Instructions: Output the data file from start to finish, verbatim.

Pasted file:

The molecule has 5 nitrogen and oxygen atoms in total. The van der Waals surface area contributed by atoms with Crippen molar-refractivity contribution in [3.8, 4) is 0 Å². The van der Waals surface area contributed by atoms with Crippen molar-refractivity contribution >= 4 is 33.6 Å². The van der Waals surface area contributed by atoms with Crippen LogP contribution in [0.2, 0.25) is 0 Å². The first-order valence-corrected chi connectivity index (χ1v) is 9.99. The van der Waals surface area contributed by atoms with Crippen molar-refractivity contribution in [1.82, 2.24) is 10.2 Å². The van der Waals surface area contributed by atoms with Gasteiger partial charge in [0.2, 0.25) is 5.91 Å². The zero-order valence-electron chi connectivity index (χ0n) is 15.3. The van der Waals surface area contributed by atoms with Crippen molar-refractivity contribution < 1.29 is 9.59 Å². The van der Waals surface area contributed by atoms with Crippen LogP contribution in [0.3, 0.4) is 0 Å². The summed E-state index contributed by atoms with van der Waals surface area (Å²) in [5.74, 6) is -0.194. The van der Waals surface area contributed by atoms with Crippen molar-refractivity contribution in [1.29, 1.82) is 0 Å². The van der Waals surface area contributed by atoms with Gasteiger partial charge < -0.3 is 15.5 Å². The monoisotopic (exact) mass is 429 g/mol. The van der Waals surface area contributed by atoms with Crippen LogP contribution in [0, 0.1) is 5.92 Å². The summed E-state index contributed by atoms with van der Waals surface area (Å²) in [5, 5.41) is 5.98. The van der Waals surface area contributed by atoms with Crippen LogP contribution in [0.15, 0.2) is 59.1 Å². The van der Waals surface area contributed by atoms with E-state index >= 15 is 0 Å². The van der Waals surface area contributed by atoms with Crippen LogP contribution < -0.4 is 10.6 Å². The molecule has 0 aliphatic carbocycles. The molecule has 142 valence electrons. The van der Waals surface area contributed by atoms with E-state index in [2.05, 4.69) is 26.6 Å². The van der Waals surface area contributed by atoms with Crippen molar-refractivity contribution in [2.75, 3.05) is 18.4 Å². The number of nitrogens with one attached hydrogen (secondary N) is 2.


The molecule has 5 nitrogen and oxygen atoms in total. The van der Waals surface area contributed by atoms with Crippen molar-refractivity contribution in [3.8, 4) is 0 Å². The van der Waals surface area contributed by atoms with Crippen molar-refractivity contribution >= 4 is 33.6 Å². The van der Waals surface area contributed by atoms with Crippen LogP contribution in [0.2, 0.25) is 0 Å². The first-order valence-corrected chi connectivity index (χ1v) is 9.99. The van der Waals surface area contributed by atoms with Crippen molar-refractivity contribution in [1.82, 2.24) is 10.2 Å². The van der Waals surface area contributed by atoms with Gasteiger partial charge in [0.2, 0.25) is 5.91 Å². The zero-order valence-electron chi connectivity index (χ0n) is 15.3. The van der Waals surface area contributed by atoms with Crippen molar-refractivity contribution < 1.29 is 9.59 Å². The van der Waals surface area contributed by atoms with Crippen LogP contribution in [0.3, 0.4) is 0 Å². The summed E-state index contributed by atoms with van der Waals surface area (Å²) in [5.74, 6) is -0.194. The van der Waals surface area contributed by atoms with Crippen molar-refractivity contribution in [1.29, 1.82) is 0 Å². The van der Waals surface area contributed by atoms with Gasteiger partial charge < -0.3 is 15.5 Å². The monoisotopic (exact) mass is 429 g/mol. The van der Waals surface area contributed by atoms with Crippen LogP contribution in [0, 0.1) is 5.92 Å². The summed E-state index contributed by atoms with van der Waals surface area (Å²) in [5, 5.41) is 5.98. The van der Waals surface area contributed by atoms with Crippen LogP contribution in [0.15, 0.2) is 59.1 Å². The van der Waals surface area contributed by atoms with E-state index >= 15 is 0 Å². The van der Waals surface area contributed by atoms with Crippen LogP contribution < -0.4 is 10.6 Å². The molecule has 0 aliphatic carbocycles. The molecule has 142 valence electrons. The van der Waals surface area contributed by atoms with E-state index in [2.05, 4.69) is 26.6 Å². The van der Waals surface area contributed by atoms with Crippen molar-refractivity contribution in [2.75, 3.05) is 18.4 Å². The number of nitrogens with one attached hydrogen (secondary N) is 2.